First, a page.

A business process that receives a request message executes a predefined set of activities, in sequence or in parallel. These activities may include sending follow-on messages to other business hosts. Business processes are also responsible for most or all of the business logic in the production. The next chapter provides more detail.
A business operation encapsulates the capabilities of a resource outside Ensemble, usually an external software application. The business operation transforms properties of the Ensemble request message object into a format usable by the external application API.
An outbound adapter manages the details of communicating with a specific external system or application from within Ensemble. It transmits the API call to the external entity.
The response from the external system or application can trigger a cascade of response messages back to the external entity that started the flow of events. Details depend on the design choices made by the production developers.
As a demonstration, the following figure shows a trace of a set of related messages, which Ensemble sent in response to an initial message (in this case sent by the Ensemble testing service rather than an exterior source):
The processing can also include workflow, which makes it possible to incorporate human interaction into automated business processes. Uses of workflow within the enterprise might include order entry, order fulfillment, contract approval, or help desk activities. The chapter “Other Ensemble Options” provides more information.
Ensemble is built on top of Caché — that is, an Ensemble installation contains a complete installation of Caché.
Caché is a full-featured database system; it includes all the features needed for running mission-critical applications (including journaling, backup and recovery, and system administration tools). To help reduce operating costs, Caché is designed to require significantly less database administration than other database products.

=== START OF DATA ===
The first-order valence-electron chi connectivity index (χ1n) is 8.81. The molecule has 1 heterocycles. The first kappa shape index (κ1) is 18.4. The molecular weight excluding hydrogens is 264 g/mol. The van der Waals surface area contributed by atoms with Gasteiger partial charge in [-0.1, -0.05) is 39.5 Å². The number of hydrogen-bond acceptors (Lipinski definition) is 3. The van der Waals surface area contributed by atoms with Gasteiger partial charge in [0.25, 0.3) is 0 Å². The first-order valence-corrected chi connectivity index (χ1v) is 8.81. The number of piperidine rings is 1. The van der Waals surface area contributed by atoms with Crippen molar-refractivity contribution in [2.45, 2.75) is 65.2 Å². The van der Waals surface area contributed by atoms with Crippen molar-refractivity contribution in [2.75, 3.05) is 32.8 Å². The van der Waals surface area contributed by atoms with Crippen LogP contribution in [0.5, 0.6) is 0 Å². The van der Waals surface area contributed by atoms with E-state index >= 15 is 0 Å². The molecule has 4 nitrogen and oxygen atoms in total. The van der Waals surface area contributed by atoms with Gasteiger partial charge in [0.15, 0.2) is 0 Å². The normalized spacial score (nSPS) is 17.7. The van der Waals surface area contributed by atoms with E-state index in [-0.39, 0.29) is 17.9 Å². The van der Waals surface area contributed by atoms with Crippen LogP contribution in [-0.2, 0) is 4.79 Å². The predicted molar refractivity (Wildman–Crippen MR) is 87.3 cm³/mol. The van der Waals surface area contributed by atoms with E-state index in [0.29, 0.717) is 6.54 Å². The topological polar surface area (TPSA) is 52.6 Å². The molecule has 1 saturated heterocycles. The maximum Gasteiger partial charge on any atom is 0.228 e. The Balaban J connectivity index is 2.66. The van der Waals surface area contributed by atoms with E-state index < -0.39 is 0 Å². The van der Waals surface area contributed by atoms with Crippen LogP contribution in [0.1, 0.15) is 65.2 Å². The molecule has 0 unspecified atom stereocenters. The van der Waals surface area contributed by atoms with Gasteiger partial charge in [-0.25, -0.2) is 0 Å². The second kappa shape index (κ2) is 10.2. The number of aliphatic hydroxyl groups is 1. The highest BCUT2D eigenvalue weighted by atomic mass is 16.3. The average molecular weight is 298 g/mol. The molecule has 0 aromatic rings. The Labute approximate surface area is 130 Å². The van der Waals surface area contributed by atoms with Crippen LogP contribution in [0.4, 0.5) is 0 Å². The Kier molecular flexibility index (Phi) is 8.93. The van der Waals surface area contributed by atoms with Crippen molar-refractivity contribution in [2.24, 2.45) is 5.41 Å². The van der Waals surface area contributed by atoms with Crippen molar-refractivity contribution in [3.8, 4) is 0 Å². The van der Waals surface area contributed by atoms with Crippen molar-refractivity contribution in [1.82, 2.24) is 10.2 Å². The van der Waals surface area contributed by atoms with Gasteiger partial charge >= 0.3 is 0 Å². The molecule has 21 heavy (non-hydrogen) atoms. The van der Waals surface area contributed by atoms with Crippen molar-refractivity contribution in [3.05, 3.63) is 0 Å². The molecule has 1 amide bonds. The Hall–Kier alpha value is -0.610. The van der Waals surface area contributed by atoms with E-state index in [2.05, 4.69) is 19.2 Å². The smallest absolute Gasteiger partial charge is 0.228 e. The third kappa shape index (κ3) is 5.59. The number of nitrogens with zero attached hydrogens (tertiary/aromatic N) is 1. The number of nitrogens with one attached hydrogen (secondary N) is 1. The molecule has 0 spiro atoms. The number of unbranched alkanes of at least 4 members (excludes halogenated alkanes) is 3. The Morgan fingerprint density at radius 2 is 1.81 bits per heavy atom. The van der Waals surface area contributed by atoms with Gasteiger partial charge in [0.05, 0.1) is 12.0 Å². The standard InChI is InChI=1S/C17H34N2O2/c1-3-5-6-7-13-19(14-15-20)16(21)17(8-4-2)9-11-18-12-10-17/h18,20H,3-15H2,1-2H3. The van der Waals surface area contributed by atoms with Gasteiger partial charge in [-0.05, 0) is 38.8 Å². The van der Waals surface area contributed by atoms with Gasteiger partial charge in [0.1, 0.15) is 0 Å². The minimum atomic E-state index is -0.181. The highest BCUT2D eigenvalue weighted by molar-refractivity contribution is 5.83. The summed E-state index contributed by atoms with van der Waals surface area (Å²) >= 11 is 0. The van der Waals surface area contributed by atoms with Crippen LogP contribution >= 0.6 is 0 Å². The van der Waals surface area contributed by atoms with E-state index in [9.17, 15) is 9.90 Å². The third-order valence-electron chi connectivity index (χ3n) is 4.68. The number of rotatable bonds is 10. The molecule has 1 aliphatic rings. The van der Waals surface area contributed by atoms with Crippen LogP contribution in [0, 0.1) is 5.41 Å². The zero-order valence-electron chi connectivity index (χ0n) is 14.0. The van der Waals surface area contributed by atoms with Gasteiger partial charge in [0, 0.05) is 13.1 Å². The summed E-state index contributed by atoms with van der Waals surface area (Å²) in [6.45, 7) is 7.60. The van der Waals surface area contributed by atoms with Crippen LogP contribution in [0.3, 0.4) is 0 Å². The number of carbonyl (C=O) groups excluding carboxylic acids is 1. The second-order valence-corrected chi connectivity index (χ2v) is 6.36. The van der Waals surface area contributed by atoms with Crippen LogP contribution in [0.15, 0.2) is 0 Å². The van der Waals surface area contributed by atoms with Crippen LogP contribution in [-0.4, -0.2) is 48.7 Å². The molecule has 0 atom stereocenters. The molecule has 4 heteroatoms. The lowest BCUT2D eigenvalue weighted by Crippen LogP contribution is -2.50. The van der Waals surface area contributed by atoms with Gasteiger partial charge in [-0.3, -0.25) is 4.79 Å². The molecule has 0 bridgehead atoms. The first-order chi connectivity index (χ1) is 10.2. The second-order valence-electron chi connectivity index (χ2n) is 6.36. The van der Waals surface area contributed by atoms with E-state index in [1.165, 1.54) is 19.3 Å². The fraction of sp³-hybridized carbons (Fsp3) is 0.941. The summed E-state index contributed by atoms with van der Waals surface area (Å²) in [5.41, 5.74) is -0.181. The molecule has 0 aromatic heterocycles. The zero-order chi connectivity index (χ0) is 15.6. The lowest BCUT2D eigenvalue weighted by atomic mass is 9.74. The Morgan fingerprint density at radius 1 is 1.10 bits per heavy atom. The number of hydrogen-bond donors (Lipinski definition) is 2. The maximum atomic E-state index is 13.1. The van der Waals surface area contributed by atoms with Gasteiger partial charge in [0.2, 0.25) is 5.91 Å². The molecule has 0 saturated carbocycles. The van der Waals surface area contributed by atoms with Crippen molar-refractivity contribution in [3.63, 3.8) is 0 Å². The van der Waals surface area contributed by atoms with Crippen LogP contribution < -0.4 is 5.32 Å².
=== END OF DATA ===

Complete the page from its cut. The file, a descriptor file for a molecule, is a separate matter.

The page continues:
For Ensemble, the Management Portal includes all the options that are present in a Caché installation, as well as additional menus that are specific to Ensemble.
Ensemble uses the security tools provided in Caché. Caché provides a complete security model that includes authentication, authorization, auditing, and database encryption. Additional tools provide secure communications to and from external entities.
Caché (and therefore Ensemble) also provides several built-in, general-purpose programming languages that can be used to create class definitions and routines. This means that Ensemble productions can provide highly customized behavior.
For an introduction to Caché, see Introduction to Caché.
In the event of a planned or unplanned shutdown, Ensemble provides a high degree of recoverability. That is, when the system is restarted, it can resume execution with little to no interruption in service. The degree of recovery depends on several factors: the robustness of the external applications; implementation details of the various business services, business processes, and business operations, and the nature of the outage itself.
In addition to storing the production definition and all supporting code and data, Ensemble stores runtime production data to aid in recovery of the system if some sort of breakdown should occur. This runtime data includes the following:
State information related to long-running business processes, which may take days or weeks to complete. That is, stopping and starting a production does not interfere with this processing.
Business rule log entries.
The Event Log.
All this data is persistent across system outages.
Typically, you purge data at periodic intervals, as described in Managing Ensemble.